Over 150 elephants have mysteriously died in Botswana over the past few months. Both poaching and poisoning have been ruled out, leaving wildlife officials scratching their hands over the course of the ongoing deaths.
Regional wildlife authorities have reported at least 154 elephants have died over the previous two months in the wildlife-rich swamps of Okavango Delta in Botswana, Reuters reports. The carcasses were found intact, suggesting they were not poached for their tusks or meat. There was also no evidence of poisoning, which can occur where there is human-animal conflict, or anthrax, a bacteria commonly found in soil that’s known to infect wildlife in the area.
“We are still experiencing elephants dying in the Okavango Panhandle. We also see elephants that show that they are sick and are on the verge of dying,” wildlife officer Dikamatso Ntshebe told reporters in Gaborone, the capital city of Botswana, in early June 2020.
The Department of Wildlife has begun removing tusks from the carcasses to discourage ivory poachers from approaching the bodies. Locals have also been warned against consuming meat from the dead animals, suggesting authorities are still investigating the possibility of disease or poisoning. It’s been reported that tissue samples from the deceased elephants have been sent to neighboring country South Africa for further analysis. However, it could be a while until results are received due to the ongoing Covid-19 pandemic.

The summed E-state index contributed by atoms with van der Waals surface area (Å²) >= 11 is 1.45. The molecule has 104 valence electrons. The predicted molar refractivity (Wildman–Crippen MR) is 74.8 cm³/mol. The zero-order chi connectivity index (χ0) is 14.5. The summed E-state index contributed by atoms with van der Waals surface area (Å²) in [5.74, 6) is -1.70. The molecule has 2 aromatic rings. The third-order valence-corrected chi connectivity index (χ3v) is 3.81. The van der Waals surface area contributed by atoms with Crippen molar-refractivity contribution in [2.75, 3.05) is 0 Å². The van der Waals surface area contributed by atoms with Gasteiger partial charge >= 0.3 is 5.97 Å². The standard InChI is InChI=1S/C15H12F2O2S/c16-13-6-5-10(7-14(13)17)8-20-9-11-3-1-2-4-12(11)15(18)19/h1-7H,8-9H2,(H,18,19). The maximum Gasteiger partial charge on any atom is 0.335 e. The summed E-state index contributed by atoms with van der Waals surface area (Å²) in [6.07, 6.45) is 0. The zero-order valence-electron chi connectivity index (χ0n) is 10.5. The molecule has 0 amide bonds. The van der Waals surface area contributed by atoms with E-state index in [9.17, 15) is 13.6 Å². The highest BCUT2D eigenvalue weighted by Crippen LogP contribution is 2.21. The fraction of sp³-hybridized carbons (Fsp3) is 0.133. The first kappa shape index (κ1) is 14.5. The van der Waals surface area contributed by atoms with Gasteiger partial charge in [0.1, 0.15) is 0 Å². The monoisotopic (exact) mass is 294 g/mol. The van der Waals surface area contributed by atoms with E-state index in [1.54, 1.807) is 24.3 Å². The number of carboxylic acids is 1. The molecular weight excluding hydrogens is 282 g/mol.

Botswana has the highest number of elephants in Africa, more than 130,000 savanna elephants — about a third of Africa's remaining population. However, the southern African country has a complex relationship with elephants. While the species is a major source of money, tourism, and pride, they frequently attract a fair amount of resentment too. Growing numbers of elephants in recent decades have seen increasing contact with humans, often resulting in the destruction of farmland and even deaths.
In response to the uptick in incidents of human-elephant conflict, Botswana lifted its ban on hunting elephants in May 2019. Although Botswana managed to sell 60 licenses to hunt elephants in early 2020, hunting season failed to take off in April due to the Covid-19 pandemic and global travel restrictions.
Wildlife in Botswana has come under increased pressure from ivory poaching in the past couple of years. Research published in 2019 used aerial surveys and field visits to show that the number of poached elephant carcasses in Botswana had increased by nearly 600 percent from 2014 to 2018. Most of these animals are believed to have been killed for their ivory.